This post is part of Women’s Money Week.

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Planning for maternity leave sucks. When I found out I was expecting my first child I sat down with a calendar and mapped out the days and weeks until I would need to return to work.

My son was due in late October and I ran all sorts of calculations to determine the maximum amount of time I could spend at home. Since my vacation hours reset in the new year I wondered if I could take STD, a week or two of vacation, then maternity leave and take another two or three weeks of vacation after that.

No matter how many times I stared at that calendar I could not figure out a way to extend the time beyond ten weeks. I knew I was lucky to get that much paid time off, but the idea of returning to work after less than three months made me feel incredibly sick.

I had every intention of returning to my job after my son was born. My tasks weren’t particularly difficult. I earned a six figure salary and worked from home a few days a week. Who wouldn’t go back to that?

But as fate would have it I never returned. I suffered the consequences of a large company-wide restructuring effort. One day I walked into work and was told my position was no longer needed. After twelve years with the company that was the end of that.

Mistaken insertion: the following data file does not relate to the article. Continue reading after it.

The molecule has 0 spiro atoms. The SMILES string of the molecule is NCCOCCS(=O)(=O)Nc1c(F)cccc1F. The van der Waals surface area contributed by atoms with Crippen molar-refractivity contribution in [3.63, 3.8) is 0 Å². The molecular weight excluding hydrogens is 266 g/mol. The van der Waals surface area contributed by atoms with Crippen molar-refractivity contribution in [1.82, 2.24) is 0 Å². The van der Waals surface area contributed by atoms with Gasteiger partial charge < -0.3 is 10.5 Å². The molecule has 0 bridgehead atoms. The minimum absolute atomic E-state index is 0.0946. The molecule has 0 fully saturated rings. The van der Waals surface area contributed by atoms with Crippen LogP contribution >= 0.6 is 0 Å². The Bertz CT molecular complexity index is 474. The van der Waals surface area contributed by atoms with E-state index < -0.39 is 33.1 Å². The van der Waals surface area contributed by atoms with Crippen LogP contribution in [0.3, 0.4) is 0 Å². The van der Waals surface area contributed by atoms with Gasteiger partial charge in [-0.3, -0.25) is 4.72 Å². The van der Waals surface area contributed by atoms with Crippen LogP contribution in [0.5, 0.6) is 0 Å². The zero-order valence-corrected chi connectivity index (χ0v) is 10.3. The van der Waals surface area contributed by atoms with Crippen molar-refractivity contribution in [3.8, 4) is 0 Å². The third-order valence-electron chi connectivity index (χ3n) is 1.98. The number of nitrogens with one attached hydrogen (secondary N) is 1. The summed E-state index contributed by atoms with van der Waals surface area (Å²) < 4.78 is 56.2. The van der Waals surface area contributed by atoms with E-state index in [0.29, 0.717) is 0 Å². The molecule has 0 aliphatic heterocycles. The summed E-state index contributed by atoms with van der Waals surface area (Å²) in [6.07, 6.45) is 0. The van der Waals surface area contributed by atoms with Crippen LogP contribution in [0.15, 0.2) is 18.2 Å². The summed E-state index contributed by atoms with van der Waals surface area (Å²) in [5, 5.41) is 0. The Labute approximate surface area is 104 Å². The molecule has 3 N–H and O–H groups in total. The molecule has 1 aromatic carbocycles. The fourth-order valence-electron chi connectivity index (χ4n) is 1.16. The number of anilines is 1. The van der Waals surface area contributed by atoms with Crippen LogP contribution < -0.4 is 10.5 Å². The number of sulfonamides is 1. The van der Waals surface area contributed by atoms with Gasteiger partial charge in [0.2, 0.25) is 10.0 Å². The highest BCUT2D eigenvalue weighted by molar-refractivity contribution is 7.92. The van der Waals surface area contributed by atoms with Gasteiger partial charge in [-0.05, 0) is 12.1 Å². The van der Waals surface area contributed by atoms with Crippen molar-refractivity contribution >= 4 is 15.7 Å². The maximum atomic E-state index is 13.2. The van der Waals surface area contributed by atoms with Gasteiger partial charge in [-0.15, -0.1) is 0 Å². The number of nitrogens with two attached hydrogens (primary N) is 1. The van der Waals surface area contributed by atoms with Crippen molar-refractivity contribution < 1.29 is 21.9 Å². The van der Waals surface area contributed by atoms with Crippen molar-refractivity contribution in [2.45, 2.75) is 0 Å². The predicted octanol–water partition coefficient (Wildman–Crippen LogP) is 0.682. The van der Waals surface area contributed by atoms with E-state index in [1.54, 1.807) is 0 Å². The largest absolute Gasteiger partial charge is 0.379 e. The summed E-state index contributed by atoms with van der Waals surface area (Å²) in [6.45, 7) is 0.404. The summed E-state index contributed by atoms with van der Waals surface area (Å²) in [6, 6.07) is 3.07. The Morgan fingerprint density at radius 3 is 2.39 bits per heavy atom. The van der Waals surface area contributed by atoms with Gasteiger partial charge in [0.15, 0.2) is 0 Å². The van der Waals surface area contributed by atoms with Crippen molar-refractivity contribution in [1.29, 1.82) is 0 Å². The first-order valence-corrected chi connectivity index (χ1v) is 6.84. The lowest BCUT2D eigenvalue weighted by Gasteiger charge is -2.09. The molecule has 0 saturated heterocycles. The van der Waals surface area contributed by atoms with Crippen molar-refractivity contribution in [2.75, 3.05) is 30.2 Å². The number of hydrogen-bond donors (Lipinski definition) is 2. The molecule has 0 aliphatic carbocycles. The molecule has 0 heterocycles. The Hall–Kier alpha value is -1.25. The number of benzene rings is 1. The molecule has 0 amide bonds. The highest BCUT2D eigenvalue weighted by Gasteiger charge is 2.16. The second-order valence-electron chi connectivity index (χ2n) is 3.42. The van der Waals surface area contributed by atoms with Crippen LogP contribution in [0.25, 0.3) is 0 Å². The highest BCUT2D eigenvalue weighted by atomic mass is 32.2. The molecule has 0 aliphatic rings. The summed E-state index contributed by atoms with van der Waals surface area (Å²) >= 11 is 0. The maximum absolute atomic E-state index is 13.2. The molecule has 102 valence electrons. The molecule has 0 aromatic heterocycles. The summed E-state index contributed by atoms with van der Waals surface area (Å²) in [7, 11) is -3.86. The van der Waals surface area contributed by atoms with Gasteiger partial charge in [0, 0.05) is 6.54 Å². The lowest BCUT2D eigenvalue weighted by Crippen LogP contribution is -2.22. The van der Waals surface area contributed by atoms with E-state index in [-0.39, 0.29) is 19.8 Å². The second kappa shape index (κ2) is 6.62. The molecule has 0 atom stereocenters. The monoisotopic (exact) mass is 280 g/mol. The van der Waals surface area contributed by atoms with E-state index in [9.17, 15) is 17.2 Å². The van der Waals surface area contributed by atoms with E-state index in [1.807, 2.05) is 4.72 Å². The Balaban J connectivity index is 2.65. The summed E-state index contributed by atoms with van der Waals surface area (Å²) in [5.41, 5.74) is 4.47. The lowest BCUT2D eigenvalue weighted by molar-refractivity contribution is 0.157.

My lay off was a blessing in disguise. I no longer needed to feel torn about staying home versus returning to work. My company didn’t provide maternity leave, but they did pay me in the form of a six month severance check.

I lined up a job that was set to begin when my son turned six months, but as the months came and went I still didn’t feel ready to return to my old cubicle life.

As the due date for my second child approaches I think a lot about the circumstances that brought me to where I am today. I completely understand why employers can’t retain a new mom’s position indefinitely. I also understand the turmoil and inner struggle of women who just want a little more time with their babies.